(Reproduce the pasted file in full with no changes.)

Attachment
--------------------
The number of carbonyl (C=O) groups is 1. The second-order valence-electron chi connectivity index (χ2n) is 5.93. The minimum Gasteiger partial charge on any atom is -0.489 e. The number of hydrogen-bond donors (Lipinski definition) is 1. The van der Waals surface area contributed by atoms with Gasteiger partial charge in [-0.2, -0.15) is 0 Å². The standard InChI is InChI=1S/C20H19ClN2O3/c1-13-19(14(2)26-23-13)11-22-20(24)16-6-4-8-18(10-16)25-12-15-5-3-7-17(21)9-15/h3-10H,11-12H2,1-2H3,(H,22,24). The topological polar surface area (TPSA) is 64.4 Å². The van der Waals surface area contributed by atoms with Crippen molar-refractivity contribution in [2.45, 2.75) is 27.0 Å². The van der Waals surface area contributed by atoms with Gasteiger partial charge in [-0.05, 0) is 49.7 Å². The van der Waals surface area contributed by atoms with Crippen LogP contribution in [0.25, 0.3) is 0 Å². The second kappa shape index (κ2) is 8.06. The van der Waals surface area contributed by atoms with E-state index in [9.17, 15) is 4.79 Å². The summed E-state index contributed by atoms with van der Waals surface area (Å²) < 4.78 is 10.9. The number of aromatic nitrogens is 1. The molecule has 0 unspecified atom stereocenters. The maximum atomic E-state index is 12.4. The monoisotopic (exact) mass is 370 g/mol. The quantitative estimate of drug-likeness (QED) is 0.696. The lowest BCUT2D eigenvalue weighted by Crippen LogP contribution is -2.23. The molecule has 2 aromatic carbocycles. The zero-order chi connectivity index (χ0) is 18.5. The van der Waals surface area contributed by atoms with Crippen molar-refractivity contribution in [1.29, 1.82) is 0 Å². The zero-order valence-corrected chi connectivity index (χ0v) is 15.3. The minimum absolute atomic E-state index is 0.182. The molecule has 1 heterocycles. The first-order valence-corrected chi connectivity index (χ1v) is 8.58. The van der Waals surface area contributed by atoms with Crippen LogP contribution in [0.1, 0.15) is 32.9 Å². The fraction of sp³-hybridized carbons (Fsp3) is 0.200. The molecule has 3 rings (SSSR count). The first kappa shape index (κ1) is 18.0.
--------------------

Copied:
The number of carbonyl (C=O) groups is 1. The second-order valence-electron chi connectivity index (χ2n) is 5.93. The minimum Gasteiger partial charge on any atom is -0.489 e. The number of hydrogen-bond donors (Lipinski definition) is 1. The van der Waals surface area contributed by atoms with Gasteiger partial charge in [-0.2, -0.15) is 0 Å². The standard InChI is InChI=1S/C20H19ClN2O3/c1-13-19(14(2)26-23-13)11-22-20(24)16-6-4-8-18(10-16)25-12-15-5-3-7-17(21)9-15/h3-10H,11-12H2,1-2H3,(H,22,24). The topological polar surface area (TPSA) is 64.4 Å². The van der Waals surface area contributed by atoms with Crippen molar-refractivity contribution in [2.45, 2.75) is 27.0 Å². The van der Waals surface area contributed by atoms with Gasteiger partial charge in [-0.05, 0) is 49.7 Å². The van der Waals surface area contributed by atoms with Crippen LogP contribution in [0.25, 0.3) is 0 Å². The second kappa shape index (κ2) is 8.06. The van der Waals surface area contributed by atoms with E-state index in [9.17, 15) is 4.79 Å². The summed E-state index contributed by atoms with van der Waals surface area (Å²) < 4.78 is 10.9. The number of aromatic nitrogens is 1. The molecule has 0 unspecified atom stereocenters. The maximum atomic E-state index is 12.4. The monoisotopic (exact) mass is 370 g/mol. The quantitative estimate of drug-likeness (QED) is 0.696. The lowest BCUT2D eigenvalue weighted by Crippen LogP contribution is -2.23. The molecule has 2 aromatic carbocycles. The zero-order chi connectivity index (χ0) is 18.5. The van der Waals surface area contributed by atoms with Crippen molar-refractivity contribution in [1.29, 1.82) is 0 Å². The zero-order valence-corrected chi connectivity index (χ0v) is 15.3. The minimum absolute atomic E-state index is 0.182. The molecule has 1 heterocycles. The first-order valence-corrected chi connectivity index (χ1v) is 8.58. The van der Waals surface area contributed by atoms with Crippen LogP contribution in [0.1, 0.15) is 32.9 Å². The fraction of sp³-hybridized carbons (Fsp3) is 0.200. The molecule has 3 rings (SSSR count). The first kappa shape index (κ1) is 18.0.